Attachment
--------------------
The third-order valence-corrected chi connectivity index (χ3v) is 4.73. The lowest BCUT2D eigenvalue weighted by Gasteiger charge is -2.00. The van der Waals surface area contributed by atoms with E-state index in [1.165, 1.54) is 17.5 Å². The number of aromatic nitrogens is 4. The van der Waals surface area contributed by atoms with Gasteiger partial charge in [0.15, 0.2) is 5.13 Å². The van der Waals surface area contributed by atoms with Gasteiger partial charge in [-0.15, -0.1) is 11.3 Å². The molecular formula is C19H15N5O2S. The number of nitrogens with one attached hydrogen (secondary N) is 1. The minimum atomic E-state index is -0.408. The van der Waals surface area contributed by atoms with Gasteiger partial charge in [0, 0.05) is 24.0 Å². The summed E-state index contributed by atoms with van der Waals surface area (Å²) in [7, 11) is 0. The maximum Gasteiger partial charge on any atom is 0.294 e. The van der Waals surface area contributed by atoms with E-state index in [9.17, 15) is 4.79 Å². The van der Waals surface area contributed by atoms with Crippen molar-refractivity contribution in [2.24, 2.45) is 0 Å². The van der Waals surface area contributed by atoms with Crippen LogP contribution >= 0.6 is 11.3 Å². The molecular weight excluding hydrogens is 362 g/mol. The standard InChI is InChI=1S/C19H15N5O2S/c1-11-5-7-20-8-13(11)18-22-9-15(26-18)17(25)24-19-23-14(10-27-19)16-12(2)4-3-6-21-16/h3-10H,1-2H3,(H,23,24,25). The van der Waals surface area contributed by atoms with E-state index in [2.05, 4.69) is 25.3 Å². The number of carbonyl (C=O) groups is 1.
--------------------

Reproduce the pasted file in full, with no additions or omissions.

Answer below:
The third-order valence-corrected chi connectivity index (χ3v) is 4.73. The lowest BCUT2D eigenvalue weighted by Gasteiger charge is -2.00. The van der Waals surface area contributed by atoms with E-state index in [1.165, 1.54) is 17.5 Å². The number of aromatic nitrogens is 4. The van der Waals surface area contributed by atoms with Gasteiger partial charge in [0.15, 0.2) is 5.13 Å². The van der Waals surface area contributed by atoms with Gasteiger partial charge in [-0.15, -0.1) is 11.3 Å². The molecular formula is C19H15N5O2S. The number of nitrogens with one attached hydrogen (secondary N) is 1. The minimum atomic E-state index is -0.408. The van der Waals surface area contributed by atoms with Gasteiger partial charge in [0, 0.05) is 24.0 Å². The summed E-state index contributed by atoms with van der Waals surface area (Å²) in [7, 11) is 0. The maximum Gasteiger partial charge on any atom is 0.294 e. The van der Waals surface area contributed by atoms with E-state index in [9.17, 15) is 4.79 Å². The van der Waals surface area contributed by atoms with Crippen molar-refractivity contribution in [2.24, 2.45) is 0 Å². The van der Waals surface area contributed by atoms with Crippen LogP contribution >= 0.6 is 11.3 Å². The molecular weight excluding hydrogens is 362 g/mol. The standard InChI is InChI=1S/C19H15N5O2S/c1-11-5-7-20-8-13(11)18-22-9-15(26-18)17(25)24-19-23-14(10-27-19)16-12(2)4-3-6-21-16/h3-10H,1-2H3,(H,23,24,25). The van der Waals surface area contributed by atoms with E-state index in [2.05, 4.69) is 25.3 Å². The number of carbonyl (C=O) groups is 1.